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Mike Bayer committed 45e4682

- added friendlier error checking for query.get() with too-short pk
- more docs

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doc/build/content/adv_datamapping.txt

 
 #### Combining Eager Loads with Statement/Result Set Queries
 
-When statement is used with `Query`, SQLAlchemy does not affect the SQL query itself, and therefore has no way of tacking on its own `LEFT OUTER JOIN` conditions that are normally used to eager load relationships.  If the query being constructed is created in such a way that it returns rows not just from a parent table (or tables) but also returns rows from child tables, the result-set mapping can be notified as to which additional properties are contained within the result set.  This is done using the `contains_eager()` query option, which specifies the name of the relationship to be eagerly loaded.
+When full statement/result loads are used with `Query`, SQLAlchemy does not affect the SQL query itself, and therefore has no way of tacking on its own `LEFT [OUTER] JOIN` conditions that are normally used to eager load relationships.  If the query being constructed is created in such a way that it returns rows not just from a parent table (or tables) but also returns rows from child tables, the result-set mapping can be notified as to which additional properties are contained within the result set.  This is done using the `contains_eager()` query option, which specifies the name of the relationship to be eagerly loaded.
 
     {python}
     # mapping is the users->addresses mapping
     mapper(User, users_table, properties={
-        'addresses':relation(Address, addresses_table, lazy=False)
+        'addresses':relation(Address, addresses_table)
     })
     
     # define a query on USERS with an outer join to ADDRESSES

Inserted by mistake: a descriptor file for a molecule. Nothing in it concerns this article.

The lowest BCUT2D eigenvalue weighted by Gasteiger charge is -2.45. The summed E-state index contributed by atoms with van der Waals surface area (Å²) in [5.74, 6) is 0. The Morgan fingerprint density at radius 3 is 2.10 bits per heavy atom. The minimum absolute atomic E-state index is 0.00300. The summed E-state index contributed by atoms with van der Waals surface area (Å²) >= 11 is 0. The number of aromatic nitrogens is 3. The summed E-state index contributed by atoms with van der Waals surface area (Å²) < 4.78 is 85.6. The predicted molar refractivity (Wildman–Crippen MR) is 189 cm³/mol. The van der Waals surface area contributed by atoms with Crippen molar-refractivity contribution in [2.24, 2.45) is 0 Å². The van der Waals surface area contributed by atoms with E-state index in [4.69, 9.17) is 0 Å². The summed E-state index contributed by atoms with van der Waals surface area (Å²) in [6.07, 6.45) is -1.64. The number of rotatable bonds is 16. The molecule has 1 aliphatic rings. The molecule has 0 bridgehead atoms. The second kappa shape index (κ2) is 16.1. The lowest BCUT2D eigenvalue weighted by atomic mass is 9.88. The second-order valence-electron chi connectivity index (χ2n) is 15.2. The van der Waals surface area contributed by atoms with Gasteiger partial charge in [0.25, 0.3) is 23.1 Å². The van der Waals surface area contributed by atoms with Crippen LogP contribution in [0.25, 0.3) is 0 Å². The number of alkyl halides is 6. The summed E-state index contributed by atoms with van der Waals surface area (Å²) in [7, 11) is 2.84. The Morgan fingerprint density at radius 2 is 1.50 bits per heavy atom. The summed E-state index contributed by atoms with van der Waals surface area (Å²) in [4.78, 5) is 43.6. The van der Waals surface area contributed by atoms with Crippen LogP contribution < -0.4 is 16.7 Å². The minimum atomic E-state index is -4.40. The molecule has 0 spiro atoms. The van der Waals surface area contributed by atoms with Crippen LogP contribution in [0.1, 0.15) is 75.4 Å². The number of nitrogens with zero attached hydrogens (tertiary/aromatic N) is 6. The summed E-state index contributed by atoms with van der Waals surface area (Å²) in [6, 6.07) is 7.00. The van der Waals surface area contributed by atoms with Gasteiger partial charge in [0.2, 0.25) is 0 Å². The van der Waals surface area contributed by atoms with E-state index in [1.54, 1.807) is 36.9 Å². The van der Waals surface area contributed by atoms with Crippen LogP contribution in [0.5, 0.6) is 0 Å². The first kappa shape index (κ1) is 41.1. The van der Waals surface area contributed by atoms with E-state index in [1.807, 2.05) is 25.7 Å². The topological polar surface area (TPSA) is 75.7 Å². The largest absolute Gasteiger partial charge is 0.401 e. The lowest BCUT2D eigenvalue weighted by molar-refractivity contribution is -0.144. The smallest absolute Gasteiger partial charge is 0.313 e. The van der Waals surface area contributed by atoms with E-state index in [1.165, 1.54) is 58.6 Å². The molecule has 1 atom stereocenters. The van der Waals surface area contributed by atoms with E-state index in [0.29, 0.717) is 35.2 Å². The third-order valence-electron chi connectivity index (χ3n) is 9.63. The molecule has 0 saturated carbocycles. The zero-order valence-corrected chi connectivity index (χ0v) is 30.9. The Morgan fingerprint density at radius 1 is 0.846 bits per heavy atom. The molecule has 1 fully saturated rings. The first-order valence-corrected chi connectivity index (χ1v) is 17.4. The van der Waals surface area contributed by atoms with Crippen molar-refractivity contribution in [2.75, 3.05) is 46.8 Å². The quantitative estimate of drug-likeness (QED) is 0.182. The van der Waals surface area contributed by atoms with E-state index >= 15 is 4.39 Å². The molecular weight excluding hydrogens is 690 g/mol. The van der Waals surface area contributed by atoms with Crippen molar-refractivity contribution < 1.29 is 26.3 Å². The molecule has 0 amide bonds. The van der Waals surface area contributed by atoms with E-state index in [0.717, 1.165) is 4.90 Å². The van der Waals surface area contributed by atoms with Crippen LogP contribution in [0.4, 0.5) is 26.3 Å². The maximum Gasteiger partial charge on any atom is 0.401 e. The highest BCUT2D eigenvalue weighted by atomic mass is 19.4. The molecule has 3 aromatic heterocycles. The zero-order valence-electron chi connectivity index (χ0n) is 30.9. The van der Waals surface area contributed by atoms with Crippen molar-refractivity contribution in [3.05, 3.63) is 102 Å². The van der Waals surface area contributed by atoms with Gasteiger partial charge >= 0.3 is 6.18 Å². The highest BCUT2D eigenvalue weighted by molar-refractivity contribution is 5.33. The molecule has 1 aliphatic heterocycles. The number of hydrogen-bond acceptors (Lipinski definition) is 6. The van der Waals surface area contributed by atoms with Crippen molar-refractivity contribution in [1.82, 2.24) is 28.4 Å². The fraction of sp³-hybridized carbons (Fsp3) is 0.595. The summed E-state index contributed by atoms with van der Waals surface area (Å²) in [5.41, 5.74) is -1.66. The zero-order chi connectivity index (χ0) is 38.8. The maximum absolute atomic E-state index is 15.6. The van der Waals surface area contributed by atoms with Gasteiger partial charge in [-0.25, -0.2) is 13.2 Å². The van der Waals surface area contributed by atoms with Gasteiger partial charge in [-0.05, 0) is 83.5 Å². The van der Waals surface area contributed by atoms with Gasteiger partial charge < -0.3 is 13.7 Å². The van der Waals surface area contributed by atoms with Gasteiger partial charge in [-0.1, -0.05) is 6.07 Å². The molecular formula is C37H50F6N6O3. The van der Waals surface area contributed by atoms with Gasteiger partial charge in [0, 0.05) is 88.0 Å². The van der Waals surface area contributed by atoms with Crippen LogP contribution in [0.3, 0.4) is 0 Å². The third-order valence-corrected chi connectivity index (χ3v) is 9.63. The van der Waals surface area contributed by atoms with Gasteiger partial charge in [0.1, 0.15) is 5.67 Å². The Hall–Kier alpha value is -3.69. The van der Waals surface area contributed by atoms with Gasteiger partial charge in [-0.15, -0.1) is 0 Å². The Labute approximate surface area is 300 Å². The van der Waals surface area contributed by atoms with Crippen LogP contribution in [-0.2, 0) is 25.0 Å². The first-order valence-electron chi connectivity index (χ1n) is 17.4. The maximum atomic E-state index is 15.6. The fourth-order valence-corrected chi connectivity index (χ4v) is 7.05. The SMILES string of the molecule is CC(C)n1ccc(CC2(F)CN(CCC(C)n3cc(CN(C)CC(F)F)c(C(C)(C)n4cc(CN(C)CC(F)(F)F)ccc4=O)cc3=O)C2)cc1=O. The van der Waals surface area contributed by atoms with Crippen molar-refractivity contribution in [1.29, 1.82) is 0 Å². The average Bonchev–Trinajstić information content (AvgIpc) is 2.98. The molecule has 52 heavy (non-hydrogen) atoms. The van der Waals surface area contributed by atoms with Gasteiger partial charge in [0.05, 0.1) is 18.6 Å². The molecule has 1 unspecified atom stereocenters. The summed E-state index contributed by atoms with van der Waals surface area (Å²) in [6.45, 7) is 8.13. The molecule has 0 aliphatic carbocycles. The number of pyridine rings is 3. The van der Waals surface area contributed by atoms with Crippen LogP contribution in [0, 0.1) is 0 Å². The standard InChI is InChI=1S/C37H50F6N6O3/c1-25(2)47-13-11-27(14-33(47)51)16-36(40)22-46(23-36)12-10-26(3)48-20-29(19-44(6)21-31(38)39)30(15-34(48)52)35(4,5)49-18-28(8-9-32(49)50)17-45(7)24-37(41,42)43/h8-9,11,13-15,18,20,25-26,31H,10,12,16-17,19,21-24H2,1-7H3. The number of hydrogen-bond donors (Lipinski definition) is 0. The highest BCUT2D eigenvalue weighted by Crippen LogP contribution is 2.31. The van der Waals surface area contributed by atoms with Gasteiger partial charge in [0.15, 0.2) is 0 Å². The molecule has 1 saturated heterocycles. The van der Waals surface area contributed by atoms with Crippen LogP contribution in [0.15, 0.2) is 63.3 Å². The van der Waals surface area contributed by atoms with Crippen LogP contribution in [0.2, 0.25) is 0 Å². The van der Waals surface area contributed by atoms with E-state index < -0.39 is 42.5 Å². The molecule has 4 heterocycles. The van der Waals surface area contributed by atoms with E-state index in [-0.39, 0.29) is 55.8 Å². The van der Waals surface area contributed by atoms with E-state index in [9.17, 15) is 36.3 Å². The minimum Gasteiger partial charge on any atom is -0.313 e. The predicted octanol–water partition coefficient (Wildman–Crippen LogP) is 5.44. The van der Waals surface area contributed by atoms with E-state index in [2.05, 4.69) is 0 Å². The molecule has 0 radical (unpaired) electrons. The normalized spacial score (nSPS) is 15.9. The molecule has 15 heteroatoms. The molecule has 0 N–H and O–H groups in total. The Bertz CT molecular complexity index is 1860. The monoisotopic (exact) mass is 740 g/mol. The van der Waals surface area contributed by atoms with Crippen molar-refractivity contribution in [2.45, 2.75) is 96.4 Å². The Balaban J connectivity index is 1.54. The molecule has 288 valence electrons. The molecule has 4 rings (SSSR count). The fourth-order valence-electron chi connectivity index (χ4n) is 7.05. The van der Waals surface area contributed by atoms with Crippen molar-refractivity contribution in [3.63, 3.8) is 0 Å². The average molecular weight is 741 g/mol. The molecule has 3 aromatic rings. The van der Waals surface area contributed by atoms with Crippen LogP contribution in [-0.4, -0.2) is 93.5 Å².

doc/build/content/sqlconstruction.txt

     {}
 
 ### WHERE Clause {@name=whereclause}
-    
+
 The WHERE condition is the named keyword argument `whereclause`, or the second positional argument to the `select()` constructor and the first positional argument to the `select()` method of `Table`.
 
 WHERE conditions are constructed using column objects, literal values, and functions defined in the `sqlalchemy.sql` module.  Column objects override the standard Python operators to provide clause compositional objects, which compile down to SQL operations:

doc/build/content/tutorial.txt

     
 Now, when we tell "metadata" about the tables in our database, we can issue CREATE statements for those tables, as well as execute SQL statements derived from them, without needing to open or close any connections; that will be all done automatically.
 
-Note that SQLALchemy fully supports the usage of explicit Connection objects for all SQL operations, which may be in conjunction with plain `MetaData` objects that are entirely unbound to any Engine, providing a more decoupled pattern that allows finer-grained control of connections than the "bound" approach this tutorial will present.  For the purposes of this tutorial, we will stick with "bound" objects, as it allows us to focus more on SA's general concepts, leaving explicit connection management as a more advanced topic.